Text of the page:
We move from Dreamweaver to Sublime text, a long time ago. I have created a list of reasons why after I switched to sublime text, Dreamweaver was removed, and I have not looked back. This is not a post to bash or complain about Dreamweaver, I have also moved from web design to more web development stuff.
Dreamweaver allows for a drag and drop and that makes it easier to insert images and content. The same can’t be done with sublime but that is where Key Strokes come in, allowing you to easily insert content without having to type out everything.
This is one of my favourite features of Sublime, being able to select multiple elements at once, not something I thought I would use a lot in the text editor.
There are hundreds of useful shortcuts in Sublime Text for commands that don’t exist in Dreamweaver. Shortcuts for things like tag wrapping, line duplication and bracket selection to name just a few.
Even after a year, I’m still discovering new shortcuts that help make me a more efficient coder and if a command doesn’t have a key binding, it’s easy to assign one.
This is another great advantage Sublime Text has over Dreamweaver. Pretty much everything is based around ‘fuzzy’ searching. A fuzzy search means you only need to enter a few key characters and Sublime Text will try and match these with a list of what it thinks are the most relevant commands.
One Sublime feature that can be pretty useful is the condensed preview of your code layout, especially for large pages. This allows you to quickly view and select areas of your code based on its overall shape and structure.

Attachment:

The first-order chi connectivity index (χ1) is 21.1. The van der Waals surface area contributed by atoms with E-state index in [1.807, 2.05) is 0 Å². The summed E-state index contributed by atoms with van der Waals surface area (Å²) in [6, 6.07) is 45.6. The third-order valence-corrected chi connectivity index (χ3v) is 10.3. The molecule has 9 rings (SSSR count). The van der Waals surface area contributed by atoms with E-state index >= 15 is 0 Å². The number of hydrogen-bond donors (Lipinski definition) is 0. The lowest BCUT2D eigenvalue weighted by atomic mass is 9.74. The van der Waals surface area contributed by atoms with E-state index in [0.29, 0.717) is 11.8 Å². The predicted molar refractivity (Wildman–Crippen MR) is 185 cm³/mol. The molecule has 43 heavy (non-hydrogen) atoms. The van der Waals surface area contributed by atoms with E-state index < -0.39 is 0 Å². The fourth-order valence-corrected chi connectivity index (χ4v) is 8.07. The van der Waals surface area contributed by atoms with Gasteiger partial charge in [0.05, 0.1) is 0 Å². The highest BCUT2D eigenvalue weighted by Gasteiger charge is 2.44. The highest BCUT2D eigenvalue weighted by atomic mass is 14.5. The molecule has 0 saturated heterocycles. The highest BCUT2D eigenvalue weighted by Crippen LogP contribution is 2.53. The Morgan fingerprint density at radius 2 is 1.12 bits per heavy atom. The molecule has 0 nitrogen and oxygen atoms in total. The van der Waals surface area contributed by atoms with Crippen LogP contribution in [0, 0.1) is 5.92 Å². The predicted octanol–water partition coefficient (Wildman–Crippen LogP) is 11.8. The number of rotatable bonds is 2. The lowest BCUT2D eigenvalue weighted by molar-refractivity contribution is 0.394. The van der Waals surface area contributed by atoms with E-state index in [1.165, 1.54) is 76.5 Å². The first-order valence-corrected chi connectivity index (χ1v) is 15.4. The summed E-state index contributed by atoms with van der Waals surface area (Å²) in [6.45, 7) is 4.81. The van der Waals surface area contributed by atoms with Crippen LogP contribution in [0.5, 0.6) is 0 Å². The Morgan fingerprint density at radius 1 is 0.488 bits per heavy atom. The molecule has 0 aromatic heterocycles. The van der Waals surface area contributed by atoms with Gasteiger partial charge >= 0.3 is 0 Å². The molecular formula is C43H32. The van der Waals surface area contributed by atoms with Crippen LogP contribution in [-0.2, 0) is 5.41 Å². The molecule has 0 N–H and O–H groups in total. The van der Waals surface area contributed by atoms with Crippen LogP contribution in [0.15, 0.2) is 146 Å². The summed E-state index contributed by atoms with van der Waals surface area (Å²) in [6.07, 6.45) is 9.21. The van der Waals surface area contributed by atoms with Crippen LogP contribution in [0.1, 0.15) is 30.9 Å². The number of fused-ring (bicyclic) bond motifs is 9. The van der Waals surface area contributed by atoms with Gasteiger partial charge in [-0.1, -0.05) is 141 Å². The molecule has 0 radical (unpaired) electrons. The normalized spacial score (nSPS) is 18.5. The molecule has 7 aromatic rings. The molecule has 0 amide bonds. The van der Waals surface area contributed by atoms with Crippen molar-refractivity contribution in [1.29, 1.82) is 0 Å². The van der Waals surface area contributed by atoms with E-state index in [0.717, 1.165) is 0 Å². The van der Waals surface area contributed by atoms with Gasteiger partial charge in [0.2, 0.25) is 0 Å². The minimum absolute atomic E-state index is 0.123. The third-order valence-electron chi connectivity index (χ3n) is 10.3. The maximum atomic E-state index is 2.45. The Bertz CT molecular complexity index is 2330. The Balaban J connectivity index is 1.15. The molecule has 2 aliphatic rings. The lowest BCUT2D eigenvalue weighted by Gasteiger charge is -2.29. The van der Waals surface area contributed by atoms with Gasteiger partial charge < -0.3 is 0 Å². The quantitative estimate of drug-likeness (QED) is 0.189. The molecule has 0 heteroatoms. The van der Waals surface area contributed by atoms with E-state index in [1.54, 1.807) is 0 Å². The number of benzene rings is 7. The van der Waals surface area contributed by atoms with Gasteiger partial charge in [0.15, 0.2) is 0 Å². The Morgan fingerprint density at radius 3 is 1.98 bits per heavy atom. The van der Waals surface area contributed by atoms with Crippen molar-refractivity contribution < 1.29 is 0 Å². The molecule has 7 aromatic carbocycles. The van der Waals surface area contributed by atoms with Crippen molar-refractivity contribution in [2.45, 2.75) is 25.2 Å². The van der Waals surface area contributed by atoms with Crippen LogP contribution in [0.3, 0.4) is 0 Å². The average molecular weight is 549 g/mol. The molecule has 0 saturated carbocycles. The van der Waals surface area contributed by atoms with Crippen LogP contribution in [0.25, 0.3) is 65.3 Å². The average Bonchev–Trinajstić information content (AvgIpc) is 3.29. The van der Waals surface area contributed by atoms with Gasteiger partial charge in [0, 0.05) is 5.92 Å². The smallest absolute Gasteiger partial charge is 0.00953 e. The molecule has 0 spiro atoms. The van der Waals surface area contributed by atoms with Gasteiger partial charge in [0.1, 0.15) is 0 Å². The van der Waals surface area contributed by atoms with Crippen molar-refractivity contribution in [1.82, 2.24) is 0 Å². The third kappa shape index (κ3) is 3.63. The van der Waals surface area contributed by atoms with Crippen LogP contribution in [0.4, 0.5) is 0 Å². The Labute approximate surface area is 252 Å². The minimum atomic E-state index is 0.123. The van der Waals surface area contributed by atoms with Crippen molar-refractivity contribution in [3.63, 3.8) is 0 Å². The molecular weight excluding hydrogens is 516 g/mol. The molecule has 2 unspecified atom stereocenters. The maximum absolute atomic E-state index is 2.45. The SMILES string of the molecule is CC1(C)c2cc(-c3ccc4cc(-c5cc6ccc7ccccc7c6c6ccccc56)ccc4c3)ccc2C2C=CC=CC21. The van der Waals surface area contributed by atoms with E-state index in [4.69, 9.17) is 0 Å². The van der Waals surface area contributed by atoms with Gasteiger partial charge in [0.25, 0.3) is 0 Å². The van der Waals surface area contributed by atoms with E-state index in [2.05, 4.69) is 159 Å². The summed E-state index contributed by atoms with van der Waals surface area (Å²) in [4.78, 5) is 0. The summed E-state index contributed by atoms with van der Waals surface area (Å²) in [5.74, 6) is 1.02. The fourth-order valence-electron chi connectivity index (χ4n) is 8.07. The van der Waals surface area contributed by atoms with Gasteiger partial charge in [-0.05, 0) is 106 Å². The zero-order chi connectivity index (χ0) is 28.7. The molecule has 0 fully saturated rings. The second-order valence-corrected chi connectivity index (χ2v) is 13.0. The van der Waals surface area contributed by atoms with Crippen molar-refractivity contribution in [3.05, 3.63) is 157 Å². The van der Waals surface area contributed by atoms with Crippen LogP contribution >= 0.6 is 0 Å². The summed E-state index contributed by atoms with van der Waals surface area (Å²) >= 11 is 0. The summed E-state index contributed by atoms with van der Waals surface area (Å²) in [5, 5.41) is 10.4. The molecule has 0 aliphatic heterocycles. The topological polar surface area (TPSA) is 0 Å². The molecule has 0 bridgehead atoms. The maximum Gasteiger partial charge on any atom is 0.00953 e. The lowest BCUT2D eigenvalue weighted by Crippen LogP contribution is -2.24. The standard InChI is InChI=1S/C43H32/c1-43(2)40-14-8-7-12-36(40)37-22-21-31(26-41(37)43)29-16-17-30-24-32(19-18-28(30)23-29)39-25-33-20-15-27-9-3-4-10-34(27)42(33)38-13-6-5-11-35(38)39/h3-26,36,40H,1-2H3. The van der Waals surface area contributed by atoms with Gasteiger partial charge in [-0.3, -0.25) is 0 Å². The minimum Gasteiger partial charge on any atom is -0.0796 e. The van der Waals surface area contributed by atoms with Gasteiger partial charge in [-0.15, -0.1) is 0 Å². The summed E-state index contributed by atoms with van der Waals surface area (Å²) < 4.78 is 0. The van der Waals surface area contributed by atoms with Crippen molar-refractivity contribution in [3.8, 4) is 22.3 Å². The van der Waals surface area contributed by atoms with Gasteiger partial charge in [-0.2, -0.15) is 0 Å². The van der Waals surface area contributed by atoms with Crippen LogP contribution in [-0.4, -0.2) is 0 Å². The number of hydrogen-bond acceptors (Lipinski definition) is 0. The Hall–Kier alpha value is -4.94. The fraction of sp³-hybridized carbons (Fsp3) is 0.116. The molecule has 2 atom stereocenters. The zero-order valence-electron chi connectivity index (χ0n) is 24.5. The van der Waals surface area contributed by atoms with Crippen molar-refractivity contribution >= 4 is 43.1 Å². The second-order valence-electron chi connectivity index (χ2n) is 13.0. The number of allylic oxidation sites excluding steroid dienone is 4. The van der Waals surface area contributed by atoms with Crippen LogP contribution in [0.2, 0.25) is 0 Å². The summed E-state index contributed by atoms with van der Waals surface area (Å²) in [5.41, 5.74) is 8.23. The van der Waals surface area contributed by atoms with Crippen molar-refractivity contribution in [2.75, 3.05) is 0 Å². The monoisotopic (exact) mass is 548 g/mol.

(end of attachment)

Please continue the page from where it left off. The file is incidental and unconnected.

Bracket and div highlighting
Ever find yourself wading through big chunks of code in Dreamweaver trying to locate that closing div or bracket? This is a problem easily avoided in Sublime because of the way it highlights opening and closing brackets, divs and other tags.
Bookmarking is another one of those great features that you don’t know you’re missing out on until you start using it. While there are plenty of good ways in Sublime to skip to specific areas of code.
Sublime Text has a huge and active plugin community and with thousands of plugins available, any features you may miss from other text editors are likely to exist in the Sublime plugin repository.
So many aspects of Sublime Text can be configured to levels not available through Dreamweaver.
You can install custom themes to change the GUI and code colours for example. Plugins and key bindings allow you to improve your coding process and the splitting code editor window allows you to work on different files side by side.
Sublime requires fewer resources
Firing up the task manager, I see Sublime Text takes up about 40MB of memory vs over 100MB in Dreamweaver. This is hardly surprising as Dreamweaver comes loaded with all the GUI and other tools that allow for a more drag-and-drop approach to web development.
Lightning fast loading
Sublime Text fires up in less than a second. Dreamweaver however, for the reasons mentioned in the previous point, takes at least 12 seconds on my machine, making it feel heavy and cumbersome.
Never crashes and loads up super quickly unlike the other counterpart…. Adobe ain’t known for being the most stable.
A single license for Sublime Text will set you back a mere $70. That’s a lot less than the cost of the new Adobe Creative Cloud and well we still use the free version.
If you’re more of a designer and less familiar with or interested in getting directly involved with code then Dreamweaver might be a better tool for you. Things like initial document setup, various UI elements and Dreamweaver’s drag-and-drop approach in design view are engineered to help website creation without even touching a line of code. This is where Dreamweaver’s main strengths lie.